In many instances, stories are written in order to teach us morality and the difference between right and wrong. The characters often face tough moral challenges, and are forced to choose between the easy and convenient decision, and the difficult, but moral one. The book and film, To Kill a Mockingbird,is a prime example of a story that is intended to teach morality and to shape and change societal prejudices.  At the time it was written, the country was just beginning to emerge from the Jim Crow laws of the south, and the Civil Rights movement was challenging segregation and longstanding oppression. Author Harper Lee crafted the character of Atticus Finch to be an upstanding and moral southern gentleman, who would go on to defend the accused African American man, Tom Robinson, and fight racism wherever he saw it. Atticus’s children, Scout and Jem, were taught lessons about how to treat each other with kindness and empathy regardless of skin color, and we, the audience, were taught through his fine example.

A Lesson in History

Years later, Stephen Spielberg would make the haunting and arresting film, Schindler’s List, also based on a bestselling book. Through shockingly realistic depictions of concentration camps and fierce Nazi brutality, Spielberg weaves a cautionary tale for us about man’s inhumanity towards man, and the depths of depravity our brethren have sunk to. The film is intended to educate generations of people who never saw the Holocaust firsthand, and to remind us that we must “never forget” what happened there, and what could easily happen here, if we ever allowed a man like Adolf Hitler to gain power again. Like many important works of art, Schindler’s List is a story that educates us about our own history, while pulling us in with its characters and engaging story. We become emotionally invested in the characters, and are moved by their plights. While most of us may have never experienced the horrors of the Holocaust, and can only imagine the cost of such brutality, we are pulled in by the humanity of the characters, and are forced to empathize with their experience. A movie like Schindler’s List is successful on many levels, because the film manages to draw us into its story through action, good acting, an engaging plot, superb direction, masterful art direction and design, and emotional investment, while also educating us along the way.  We are taught a history lesson, a lesson in morality, and entertained all at the same time.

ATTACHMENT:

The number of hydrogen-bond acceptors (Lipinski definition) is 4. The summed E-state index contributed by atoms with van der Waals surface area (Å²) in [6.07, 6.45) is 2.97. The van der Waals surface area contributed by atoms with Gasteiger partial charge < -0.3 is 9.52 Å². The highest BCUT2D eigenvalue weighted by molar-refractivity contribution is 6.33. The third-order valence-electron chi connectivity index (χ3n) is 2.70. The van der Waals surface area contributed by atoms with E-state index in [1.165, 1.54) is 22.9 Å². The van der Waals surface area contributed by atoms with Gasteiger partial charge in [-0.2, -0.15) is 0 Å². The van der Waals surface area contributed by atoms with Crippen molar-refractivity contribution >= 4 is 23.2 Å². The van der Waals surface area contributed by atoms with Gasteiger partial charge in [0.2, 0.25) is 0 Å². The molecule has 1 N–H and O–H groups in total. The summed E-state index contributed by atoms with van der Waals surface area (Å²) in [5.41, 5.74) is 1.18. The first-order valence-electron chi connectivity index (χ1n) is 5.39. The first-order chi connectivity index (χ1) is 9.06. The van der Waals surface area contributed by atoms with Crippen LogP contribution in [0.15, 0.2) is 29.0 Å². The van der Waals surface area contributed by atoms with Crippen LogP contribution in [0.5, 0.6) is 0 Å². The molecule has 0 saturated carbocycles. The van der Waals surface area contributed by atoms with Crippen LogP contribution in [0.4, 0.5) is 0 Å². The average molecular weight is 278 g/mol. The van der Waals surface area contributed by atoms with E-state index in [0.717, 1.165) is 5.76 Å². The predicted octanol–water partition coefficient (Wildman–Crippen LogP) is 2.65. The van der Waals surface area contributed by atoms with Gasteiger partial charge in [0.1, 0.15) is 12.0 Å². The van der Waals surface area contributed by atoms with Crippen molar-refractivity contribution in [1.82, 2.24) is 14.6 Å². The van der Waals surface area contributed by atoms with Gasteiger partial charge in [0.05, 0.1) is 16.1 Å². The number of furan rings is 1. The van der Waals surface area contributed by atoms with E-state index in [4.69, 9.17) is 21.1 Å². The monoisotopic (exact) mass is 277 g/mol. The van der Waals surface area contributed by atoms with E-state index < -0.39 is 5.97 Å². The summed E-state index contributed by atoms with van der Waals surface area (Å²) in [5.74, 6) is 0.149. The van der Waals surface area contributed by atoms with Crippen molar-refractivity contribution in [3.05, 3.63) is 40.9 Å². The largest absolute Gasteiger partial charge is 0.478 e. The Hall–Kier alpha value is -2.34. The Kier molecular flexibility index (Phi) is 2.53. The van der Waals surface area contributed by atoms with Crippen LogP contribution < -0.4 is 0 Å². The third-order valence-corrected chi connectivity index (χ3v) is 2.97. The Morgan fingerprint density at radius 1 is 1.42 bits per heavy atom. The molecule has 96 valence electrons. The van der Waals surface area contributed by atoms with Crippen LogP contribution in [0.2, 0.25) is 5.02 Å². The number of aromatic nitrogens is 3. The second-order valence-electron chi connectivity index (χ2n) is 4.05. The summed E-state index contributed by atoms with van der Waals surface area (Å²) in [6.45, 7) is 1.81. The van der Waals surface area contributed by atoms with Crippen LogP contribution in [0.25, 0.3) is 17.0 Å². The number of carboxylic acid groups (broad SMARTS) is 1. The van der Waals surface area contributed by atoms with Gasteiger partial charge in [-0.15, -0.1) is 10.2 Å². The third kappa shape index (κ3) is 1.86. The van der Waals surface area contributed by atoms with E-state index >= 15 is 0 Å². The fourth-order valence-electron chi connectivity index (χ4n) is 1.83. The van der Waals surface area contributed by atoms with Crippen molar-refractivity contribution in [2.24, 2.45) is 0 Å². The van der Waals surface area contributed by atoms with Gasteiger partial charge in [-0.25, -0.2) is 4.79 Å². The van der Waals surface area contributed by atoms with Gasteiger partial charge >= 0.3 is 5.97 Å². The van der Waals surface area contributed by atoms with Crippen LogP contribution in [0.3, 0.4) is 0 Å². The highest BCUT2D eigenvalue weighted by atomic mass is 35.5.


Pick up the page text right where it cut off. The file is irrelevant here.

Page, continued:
Storytelling can serve to educate a society about itself, and to provide a history lesson about where we all came from. We can learn invaluable things about who we once were, and be reminded of who we want to be.  Even science fiction serves the purpose of education and allows us to explore the possibilities and potential of the human condition. For example, as a cautionary tale, science fiction can warn of the dangers of technology run amok, without any thought to its moral implications. A movie like Metropolistells a harrowing tale of a future overrun by machines and the horrifying technology we have created to make our lives easier. However, if the human race is in fact evolving physically, it stands to reason that we are also evolving towards a more peaceful and moral society. When Gene Roddenberry created the original Star Trekseries, he imagined a future where humankind was equal and peace had been achieved on earth. Despite the racial turmoil going on in America during the late 1960s, Star Trekdepicted an egalitarian future, where all the races lived in harmony and had overcome such petty squabbles as skin color or gender. The story was set in the future, but many of its themes and ideas were rooted in the strife and struggles of mid-century America. Again, the show was intended as a cautionary tale, but not one as dark and hopeless as 1984or Brave New World. Star Trekprovided a hopeful and optimistic future of where we are going, or at least, what we can aspire to.